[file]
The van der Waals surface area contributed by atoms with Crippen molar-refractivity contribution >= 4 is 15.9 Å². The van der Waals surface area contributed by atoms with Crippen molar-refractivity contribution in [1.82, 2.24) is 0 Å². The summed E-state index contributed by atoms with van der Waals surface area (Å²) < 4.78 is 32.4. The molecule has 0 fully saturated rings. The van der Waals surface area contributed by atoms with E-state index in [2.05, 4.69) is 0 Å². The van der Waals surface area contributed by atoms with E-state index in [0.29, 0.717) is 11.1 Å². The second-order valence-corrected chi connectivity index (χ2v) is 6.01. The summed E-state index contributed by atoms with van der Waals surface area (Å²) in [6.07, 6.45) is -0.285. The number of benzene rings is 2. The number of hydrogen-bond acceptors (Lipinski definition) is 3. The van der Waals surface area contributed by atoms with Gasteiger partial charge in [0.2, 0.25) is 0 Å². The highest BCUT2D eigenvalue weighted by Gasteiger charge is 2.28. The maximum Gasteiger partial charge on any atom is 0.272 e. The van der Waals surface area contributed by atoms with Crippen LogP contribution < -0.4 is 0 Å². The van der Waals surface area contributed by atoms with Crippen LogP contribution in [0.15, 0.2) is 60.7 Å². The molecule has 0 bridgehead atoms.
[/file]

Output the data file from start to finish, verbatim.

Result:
The van der Waals surface area contributed by atoms with Crippen molar-refractivity contribution >= 4 is 15.9 Å². The van der Waals surface area contributed by atoms with Crippen molar-refractivity contribution in [1.82, 2.24) is 0 Å². The summed E-state index contributed by atoms with van der Waals surface area (Å²) < 4.78 is 32.4. The molecule has 0 fully saturated rings. The van der Waals surface area contributed by atoms with E-state index in [2.05, 4.69) is 0 Å². The van der Waals surface area contributed by atoms with E-state index in [0.29, 0.717) is 11.1 Å². The second-order valence-corrected chi connectivity index (χ2v) is 6.01. The summed E-state index contributed by atoms with van der Waals surface area (Å²) in [6.07, 6.45) is -0.285. The number of benzene rings is 2. The number of hydrogen-bond acceptors (Lipinski definition) is 3. The van der Waals surface area contributed by atoms with Gasteiger partial charge in [0.2, 0.25) is 0 Å². The highest BCUT2D eigenvalue weighted by Gasteiger charge is 2.28. The maximum Gasteiger partial charge on any atom is 0.272 e. The van der Waals surface area contributed by atoms with Crippen LogP contribution < -0.4 is 0 Å². The van der Waals surface area contributed by atoms with Crippen LogP contribution in [0.15, 0.2) is 60.7 Å². The molecule has 0 bridgehead atoms.